Here’s a question that keeps coming up in conversation and online: when will things go back to normal?
It’s natural to long for normalcy during a trial that doesn’t seem to have an end date. If only we knew the future—if only we knew the specific dates when this trial would be over—we could fortify ourselves by looking ahead to that goal. Unfortunately, the aspect of a trial that makes it so, well, trying is that we don’t see as far ahead as we’d like. We don’t know how long it will last. That’s why it’s natural to want what was normal.
But the truth is, whatever will become “normal” on the other side of the coronavirus crisis will not be the old normal. It will be something new. We are not going back.
So here’s the question I hope we will begin to ask instead: Do we really want to go back to normal? Was the old normal good? Were we really flourishing in the old normal? Was the old normal spiritually healthy?
What was the old normal? A world with less and less in-person interaction, looser commitments, increasing polarization, and, above all, loneliness.
Let’s look again at the old normal:
- Americans have been interacting less with their neighbors as the years go by, choosing instead the virtual neighborhoods of Facebook and Instagram, often at the expense of knowing the names and stories of the people who live only yards away. (It’s hard to follow Jesus’s command to love your neighbor when you don’t know your neighbor’s name.)
- In the past 30 years, our commitments have grown looser, with civic groups on the decline as well as a drop in church attendance. Fewer and fewer Christians attend church every week, preferring a hit-and-miss pattern that easily allows other responsibilities and leisure activities to impinge upon the regular rhythm of meeting together.
- Family time has suffered; parents are more and more focused on job security and maximizing their efficiency, while ensuring they have enough time leftover to binge watch the latest offering on Netflix.
- We are more committed to consuming entertainment than we are to cultivating or creating something. We eat out more and cook less. We are less likely to pick up an instrument or learn a new craft. We play more games on our phone than we do with our families and friends. Reading has shifted away from deep concentration required by books in favor of newsflashes and commentaries we digest as bite-sized chunks of information while scrolling on social media.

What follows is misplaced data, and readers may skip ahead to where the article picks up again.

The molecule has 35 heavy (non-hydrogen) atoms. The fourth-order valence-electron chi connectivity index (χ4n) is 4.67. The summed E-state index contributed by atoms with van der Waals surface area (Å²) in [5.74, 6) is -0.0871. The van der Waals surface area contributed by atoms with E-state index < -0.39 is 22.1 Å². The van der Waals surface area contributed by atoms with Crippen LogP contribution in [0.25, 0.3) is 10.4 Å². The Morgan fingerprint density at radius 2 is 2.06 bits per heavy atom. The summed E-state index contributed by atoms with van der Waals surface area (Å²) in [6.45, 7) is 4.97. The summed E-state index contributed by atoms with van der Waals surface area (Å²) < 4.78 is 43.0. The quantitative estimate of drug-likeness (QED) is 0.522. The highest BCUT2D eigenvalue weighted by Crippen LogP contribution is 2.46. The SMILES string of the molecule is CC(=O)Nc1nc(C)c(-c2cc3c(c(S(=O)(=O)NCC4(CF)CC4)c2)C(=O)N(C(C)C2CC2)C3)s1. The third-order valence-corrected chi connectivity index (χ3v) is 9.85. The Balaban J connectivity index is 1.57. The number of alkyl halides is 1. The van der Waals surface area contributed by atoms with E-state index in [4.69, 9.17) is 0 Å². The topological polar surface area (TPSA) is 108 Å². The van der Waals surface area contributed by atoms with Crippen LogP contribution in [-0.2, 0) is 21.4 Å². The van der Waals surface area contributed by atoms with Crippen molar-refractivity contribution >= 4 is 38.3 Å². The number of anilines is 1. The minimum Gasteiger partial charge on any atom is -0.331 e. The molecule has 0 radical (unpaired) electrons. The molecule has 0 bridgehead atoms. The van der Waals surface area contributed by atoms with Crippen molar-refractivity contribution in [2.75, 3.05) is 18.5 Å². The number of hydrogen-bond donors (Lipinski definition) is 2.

- Political polarization has increased, in part due to an over-focus on national politics to the neglect of the community closest to us and the places we could actually make the most difference. By catastrophizing whatever happens at the national level, the fever of D.C. anxiety spreads to the whole country, leaving us restless and suspicious.
The list could go on: the deaths of despair, the opioid crisis, our loss of social solidarity and moral bearings, the evidence of lingering racial disparities, and a weary sense of meaningless across the country. That’s the “old normal.” It’s no wonder studies show a decline in overall happiness among Americans in recent decades, especially among younger Americans who have never known life to be any different and yet who sense that settling for being “lonely together” is not a worthy aspiration.
Building a New Normal
The question we should ask, then, is not when will we get back to normal but should we want to go back to normal? And the follow-up question: What should the new normal be?
What if this crisis is a divine disruption that allows us to rethink ourselves, to rethink our lives, to reconsider our habits?
What if this crisis is a divine opportunity to reflect on what matters most and to order our lives accordingly?
What if we now have the opportunity to make different decisions—to prayerfully discern how to create and cultivate a new and better normal on the other side of this crisis?
What if we now have the chance to reset our expectations, to refocus our attention on what matters most, and to recommit to the people we’re called to love and serve?
What if this season of total reliance on technology for spreading communication helps us see the limits of technology for building and sustaining community?
What if this period of forced isolation can help us see the end result of radical individualism’s trajectory, so that in the end we come out of our enclaves and homes with a stronger commitment to our communities, our churches, and our country?
Let’s not go back to normal. Let’s come away from this challenge with a new vision of what normal could be.